750 — Midmarket driving European ERP market growth, IDC analysis finds

Jul 16, 2003 | Conteúdos Em Ingles

As the enterprise resource planning (ERP) market in Europe matures, it is relying on the midmarket to maintain positive growth rates, according to the latest IDC analysis. Growth is also driven by end-user demand for pre-integrated application suites and by the fact that the ERP umbrella steadily covers more application areas. In 2002, the Western European ERP market reached € 6,500 million. This is equivalent to about a third of the total enterprise applications market (back office, engineering, and CRM applications) in Western Europe.

Among the key trends that IDC sees in the ERP market are broader functional coverage of ERP suites into areas such as PSA and PLM, deeper, industry-specific offerings, continued consolidation with more M&A activity to come, midmarket as growth driver, software as a service leading to new license models and composite, multivendor applications.

“Moderate growth will continue, but in the long run IDC expects new integration technologies and licensing models to inhibit growth significantly. The ERP value proposition evolves around pre-integration of components, but in the future, Web Services and other emerging standards will allow customers to mix and match between application components from different vendors,” said Bo Lykkegaard, senior research analyst with IDC’s European Software group. “New subscription-type licensing models will hamper growth, since revenue recognition is spread out over several years instead of being recognised up front.”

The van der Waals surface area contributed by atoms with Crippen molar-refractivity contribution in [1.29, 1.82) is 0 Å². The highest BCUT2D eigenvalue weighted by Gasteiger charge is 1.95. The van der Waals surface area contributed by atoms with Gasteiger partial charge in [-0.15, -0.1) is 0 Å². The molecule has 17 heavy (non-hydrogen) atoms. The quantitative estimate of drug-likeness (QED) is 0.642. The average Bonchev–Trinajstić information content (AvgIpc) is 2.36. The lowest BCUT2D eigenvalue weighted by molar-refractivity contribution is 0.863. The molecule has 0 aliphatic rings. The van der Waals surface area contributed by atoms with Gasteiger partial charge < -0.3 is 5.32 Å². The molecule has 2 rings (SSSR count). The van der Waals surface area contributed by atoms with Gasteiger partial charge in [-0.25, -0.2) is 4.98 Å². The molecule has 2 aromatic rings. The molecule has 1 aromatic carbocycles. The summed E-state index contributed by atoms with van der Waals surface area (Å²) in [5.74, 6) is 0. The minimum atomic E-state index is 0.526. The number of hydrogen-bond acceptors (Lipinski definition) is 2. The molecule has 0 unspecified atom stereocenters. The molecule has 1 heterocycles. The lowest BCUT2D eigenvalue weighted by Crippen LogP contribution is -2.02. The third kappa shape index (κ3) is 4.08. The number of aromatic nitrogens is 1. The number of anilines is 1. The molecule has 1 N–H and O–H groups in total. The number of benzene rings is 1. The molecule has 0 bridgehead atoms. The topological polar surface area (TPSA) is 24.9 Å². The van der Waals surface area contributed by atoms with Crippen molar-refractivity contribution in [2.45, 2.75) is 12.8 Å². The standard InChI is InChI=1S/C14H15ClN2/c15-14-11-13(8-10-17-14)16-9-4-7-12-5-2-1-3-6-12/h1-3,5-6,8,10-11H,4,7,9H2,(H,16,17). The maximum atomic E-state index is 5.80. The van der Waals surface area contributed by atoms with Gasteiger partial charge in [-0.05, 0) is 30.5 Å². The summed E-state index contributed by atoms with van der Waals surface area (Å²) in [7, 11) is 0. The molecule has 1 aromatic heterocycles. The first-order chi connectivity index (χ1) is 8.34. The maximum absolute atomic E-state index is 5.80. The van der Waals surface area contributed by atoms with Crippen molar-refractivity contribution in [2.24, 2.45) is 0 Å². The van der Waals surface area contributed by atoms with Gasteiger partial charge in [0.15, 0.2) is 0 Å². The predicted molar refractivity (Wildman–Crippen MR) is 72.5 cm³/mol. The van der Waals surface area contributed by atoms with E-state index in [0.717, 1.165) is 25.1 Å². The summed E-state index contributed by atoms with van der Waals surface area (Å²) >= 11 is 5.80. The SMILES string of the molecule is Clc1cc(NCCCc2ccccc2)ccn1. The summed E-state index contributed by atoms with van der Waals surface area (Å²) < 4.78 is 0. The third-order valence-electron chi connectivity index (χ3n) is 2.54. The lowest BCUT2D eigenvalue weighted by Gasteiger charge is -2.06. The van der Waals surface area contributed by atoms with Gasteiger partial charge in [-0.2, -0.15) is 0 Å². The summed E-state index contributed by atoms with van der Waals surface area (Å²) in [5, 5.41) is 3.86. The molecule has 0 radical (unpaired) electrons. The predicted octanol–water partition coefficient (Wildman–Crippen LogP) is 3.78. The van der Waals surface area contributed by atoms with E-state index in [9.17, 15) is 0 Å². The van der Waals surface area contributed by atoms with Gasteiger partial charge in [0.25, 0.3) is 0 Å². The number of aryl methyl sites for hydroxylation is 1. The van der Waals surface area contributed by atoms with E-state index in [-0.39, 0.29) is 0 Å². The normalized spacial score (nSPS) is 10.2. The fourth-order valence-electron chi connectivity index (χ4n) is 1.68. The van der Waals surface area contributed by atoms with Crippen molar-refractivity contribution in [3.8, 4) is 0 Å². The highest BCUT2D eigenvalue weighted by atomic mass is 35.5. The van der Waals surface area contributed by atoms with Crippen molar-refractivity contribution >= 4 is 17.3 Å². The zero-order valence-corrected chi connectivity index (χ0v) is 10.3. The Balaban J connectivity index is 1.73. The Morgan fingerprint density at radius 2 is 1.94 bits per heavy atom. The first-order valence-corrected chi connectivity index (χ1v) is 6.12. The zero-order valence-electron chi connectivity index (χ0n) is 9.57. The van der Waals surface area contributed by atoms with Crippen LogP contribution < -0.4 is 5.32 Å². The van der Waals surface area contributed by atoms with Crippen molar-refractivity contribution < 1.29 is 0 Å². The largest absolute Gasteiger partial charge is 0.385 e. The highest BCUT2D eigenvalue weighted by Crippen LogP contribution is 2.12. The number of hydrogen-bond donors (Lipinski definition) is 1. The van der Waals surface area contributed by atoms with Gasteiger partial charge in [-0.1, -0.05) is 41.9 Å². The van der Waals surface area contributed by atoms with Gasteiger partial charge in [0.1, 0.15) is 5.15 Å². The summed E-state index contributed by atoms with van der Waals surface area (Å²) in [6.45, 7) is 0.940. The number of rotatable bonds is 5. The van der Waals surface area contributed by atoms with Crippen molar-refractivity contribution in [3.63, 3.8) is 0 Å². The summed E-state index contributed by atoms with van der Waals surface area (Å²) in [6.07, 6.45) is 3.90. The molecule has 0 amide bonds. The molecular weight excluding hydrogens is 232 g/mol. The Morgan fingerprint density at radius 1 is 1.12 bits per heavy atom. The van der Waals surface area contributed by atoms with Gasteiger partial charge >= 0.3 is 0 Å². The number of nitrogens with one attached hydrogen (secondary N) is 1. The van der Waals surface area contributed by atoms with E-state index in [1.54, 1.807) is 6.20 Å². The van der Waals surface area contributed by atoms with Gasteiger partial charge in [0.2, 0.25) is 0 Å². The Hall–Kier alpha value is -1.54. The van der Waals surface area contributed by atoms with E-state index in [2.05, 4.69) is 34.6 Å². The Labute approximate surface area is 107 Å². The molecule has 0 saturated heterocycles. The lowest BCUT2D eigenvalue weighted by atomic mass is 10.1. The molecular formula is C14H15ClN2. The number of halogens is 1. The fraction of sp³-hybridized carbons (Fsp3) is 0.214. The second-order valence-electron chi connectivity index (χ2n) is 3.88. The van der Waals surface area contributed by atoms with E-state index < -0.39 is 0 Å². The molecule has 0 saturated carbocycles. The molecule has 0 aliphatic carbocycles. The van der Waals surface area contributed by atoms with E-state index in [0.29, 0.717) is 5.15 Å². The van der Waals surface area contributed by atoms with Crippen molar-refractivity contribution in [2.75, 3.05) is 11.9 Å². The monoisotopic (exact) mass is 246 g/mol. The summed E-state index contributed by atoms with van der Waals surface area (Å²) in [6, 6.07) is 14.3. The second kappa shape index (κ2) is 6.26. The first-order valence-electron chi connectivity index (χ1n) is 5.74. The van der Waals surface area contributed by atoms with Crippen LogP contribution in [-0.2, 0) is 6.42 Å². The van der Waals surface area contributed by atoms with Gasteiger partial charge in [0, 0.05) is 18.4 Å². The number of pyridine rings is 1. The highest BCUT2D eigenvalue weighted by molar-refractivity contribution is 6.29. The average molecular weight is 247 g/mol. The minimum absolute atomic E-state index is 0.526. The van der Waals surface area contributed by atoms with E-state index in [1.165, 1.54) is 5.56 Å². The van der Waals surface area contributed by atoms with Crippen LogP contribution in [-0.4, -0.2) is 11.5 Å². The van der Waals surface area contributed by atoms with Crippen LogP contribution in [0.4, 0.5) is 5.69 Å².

Lykkegaard continued, “A saturated high-end segment of the market has caused lower growth rates and a wave of consolidation moves currently seen among the larger ERP players. The reduced growth rates of the market have also led vendors to specialize in specific industries and offer vertically differentiated solutions. This trend accelerated in 2002, with the leading ERP vendors extending the number of their industry-specific solutions.”